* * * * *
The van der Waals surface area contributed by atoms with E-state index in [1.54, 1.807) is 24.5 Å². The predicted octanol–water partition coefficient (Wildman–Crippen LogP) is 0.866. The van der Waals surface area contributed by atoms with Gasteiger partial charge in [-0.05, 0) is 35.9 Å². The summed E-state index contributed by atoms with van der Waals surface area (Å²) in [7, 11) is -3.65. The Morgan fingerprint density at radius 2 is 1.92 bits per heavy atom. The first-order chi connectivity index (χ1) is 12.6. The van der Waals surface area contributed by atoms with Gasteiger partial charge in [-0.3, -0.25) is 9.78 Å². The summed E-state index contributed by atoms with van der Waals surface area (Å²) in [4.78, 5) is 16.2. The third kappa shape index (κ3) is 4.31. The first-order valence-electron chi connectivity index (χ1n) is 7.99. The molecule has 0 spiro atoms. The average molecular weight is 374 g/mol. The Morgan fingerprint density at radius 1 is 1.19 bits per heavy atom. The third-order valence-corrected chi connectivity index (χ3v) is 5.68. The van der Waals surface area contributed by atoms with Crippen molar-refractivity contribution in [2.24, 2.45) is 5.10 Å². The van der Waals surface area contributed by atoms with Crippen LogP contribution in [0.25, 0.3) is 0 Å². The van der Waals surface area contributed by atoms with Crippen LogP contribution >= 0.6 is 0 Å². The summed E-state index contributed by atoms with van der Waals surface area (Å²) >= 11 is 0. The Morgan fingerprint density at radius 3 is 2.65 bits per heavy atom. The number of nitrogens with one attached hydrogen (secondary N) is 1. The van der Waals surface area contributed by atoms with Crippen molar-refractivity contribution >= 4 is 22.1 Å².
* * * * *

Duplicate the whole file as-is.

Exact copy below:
The van der Waals surface area contributed by atoms with E-state index in [1.54, 1.807) is 24.5 Å². The predicted octanol–water partition coefficient (Wildman–Crippen LogP) is 0.866. The van der Waals surface area contributed by atoms with Gasteiger partial charge in [-0.05, 0) is 35.9 Å². The summed E-state index contributed by atoms with van der Waals surface area (Å²) in [7, 11) is -3.65. The Morgan fingerprint density at radius 2 is 1.92 bits per heavy atom. The first-order chi connectivity index (χ1) is 12.6. The van der Waals surface area contributed by atoms with Gasteiger partial charge in [-0.3, -0.25) is 9.78 Å². The summed E-state index contributed by atoms with van der Waals surface area (Å²) in [4.78, 5) is 16.2. The third kappa shape index (κ3) is 4.31. The first-order valence-electron chi connectivity index (χ1n) is 7.99. The molecule has 0 spiro atoms. The average molecular weight is 374 g/mol. The Morgan fingerprint density at radius 1 is 1.19 bits per heavy atom. The third-order valence-corrected chi connectivity index (χ3v) is 5.68. The van der Waals surface area contributed by atoms with Crippen molar-refractivity contribution in [2.24, 2.45) is 5.10 Å². The van der Waals surface area contributed by atoms with Crippen LogP contribution in [0.25, 0.3) is 0 Å². The van der Waals surface area contributed by atoms with Crippen LogP contribution >= 0.6 is 0 Å². The summed E-state index contributed by atoms with van der Waals surface area (Å²) >= 11 is 0. The Morgan fingerprint density at radius 3 is 2.65 bits per heavy atom. The number of nitrogens with one attached hydrogen (secondary N) is 1. The van der Waals surface area contributed by atoms with Crippen molar-refractivity contribution >= 4 is 22.1 Å².